The Kazakhs of western Mongolia are one of the world’s last surviving nomadic cultures. From wrestlers as wedding entertainment to bona fide eagle hunters, photographer Susan Portnoy captures a world steeped in tradition and virtually untouched by modern times.
It’s dawn on my first full day in western Mongolia and I am too excited to sleep. I crawl out of my tent, bracing against the morning chill. It’s a gorgeous day. Overhead, ribbons of clouds float against a bright blue sky and all is quiet except for the deep, low roar of a river.
We’re camped in a valley three hours’ drive from the Altai Tavan Bogd National Park where we’ll spend the next two weeks. I’m with Timothy Allen, a renowned British travel photographer and eight other guests. Tim has been here many times before and cultivated lasting friendships with the Kazakh nomads who are going to let us to camp near their summer gers, a type of yurt, meet their families, and photograph their lives.
Wrestlers wearing traditional garb—a turquoise bikini bottom (shuudag), a shrug-like top (shodog) and high boots with curled toes (gutal)—are about to battle it out for a brand-new motorbike, the competition’s grand prize. Second prize is a yak. They introduce themselves to the crowd with a series of choreographed stretches and squats that draw cheers. Two opponents crouch and grab each other by the shoulders, and when the referee gives the signal, they collide. Some matches last a few seconds, others for a few minutes. They all end with one on the ground, defeated.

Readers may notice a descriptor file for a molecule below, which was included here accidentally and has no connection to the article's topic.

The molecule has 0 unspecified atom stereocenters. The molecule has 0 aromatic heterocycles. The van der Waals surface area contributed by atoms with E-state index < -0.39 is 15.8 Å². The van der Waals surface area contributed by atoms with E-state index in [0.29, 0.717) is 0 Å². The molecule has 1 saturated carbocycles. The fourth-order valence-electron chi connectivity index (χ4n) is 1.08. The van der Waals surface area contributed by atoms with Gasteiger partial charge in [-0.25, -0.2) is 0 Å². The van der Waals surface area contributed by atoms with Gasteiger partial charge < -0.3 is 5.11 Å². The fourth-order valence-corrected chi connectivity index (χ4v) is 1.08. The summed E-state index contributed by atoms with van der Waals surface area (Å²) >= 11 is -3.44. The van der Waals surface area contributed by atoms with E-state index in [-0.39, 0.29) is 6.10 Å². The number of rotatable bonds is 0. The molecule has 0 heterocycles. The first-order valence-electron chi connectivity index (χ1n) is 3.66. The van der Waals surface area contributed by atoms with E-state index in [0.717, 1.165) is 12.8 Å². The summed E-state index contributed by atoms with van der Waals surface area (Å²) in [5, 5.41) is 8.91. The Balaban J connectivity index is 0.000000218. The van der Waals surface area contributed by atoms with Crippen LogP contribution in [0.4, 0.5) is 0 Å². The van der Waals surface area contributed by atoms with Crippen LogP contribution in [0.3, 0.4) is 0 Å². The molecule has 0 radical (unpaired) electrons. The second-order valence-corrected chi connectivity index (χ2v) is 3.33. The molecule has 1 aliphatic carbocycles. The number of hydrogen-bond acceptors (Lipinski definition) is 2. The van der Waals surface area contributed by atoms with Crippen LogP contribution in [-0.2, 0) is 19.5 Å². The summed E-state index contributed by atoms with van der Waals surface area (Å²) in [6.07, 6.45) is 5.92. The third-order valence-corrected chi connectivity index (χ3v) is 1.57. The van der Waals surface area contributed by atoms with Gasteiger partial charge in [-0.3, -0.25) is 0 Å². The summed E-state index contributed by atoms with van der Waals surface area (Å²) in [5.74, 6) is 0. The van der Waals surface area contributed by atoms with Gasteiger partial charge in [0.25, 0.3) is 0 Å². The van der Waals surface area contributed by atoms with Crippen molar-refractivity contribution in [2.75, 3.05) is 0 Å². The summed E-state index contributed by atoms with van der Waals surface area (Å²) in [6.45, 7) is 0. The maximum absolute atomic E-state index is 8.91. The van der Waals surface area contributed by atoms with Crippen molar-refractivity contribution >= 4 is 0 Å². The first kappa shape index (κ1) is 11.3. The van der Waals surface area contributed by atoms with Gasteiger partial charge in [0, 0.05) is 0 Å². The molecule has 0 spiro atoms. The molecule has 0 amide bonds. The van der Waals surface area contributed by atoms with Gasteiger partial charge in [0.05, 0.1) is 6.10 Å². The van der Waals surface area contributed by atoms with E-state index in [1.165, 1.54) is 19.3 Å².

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I watch as several boys go at it on the sidelines, emulating their heroes in the ring. When the champion is named, there’s a lot of handshakes and back-slapping. He’s a big guy who looks the part. He’s the type who has a dark, brooding resting face, but when he smiles he looks like a different person. His friends and family, and I suspect a few groupies, huddle around him to take pictures and immortalize the moment.
Shohan sits in the dark, except for a shaft of light on his handsome face. He’s a genuine eagle hunter, not one of the posers who go to the festivals trying to impress gullible tourists. He’s wearing a traditional wolf skin coat and fox fur hat, and though it’s dropped as low as 30 degrees at night, it’s summer. It’s too warm for these clothes, but for photographs he graciously obliges.
On his right forearm, protected by a thick leather glove that extends to his elbow, is an enormous golden eagle. It’s much bigger than I imagined. If it were on the ground, its head would reach above my knees. Occasionally it squawks or flaps its wings. Twice it tries to fly away and is foiled by the tether attached to its leg. During Mongolia’s frigid winters, Shohan hunts foxes and wolves with this eagle to make the clothing his family needs to survive. The raptor scans the landscape and when it spots a target, the bird attacks. Shohan, seeing where the eagle landed, moves in and finishes the job.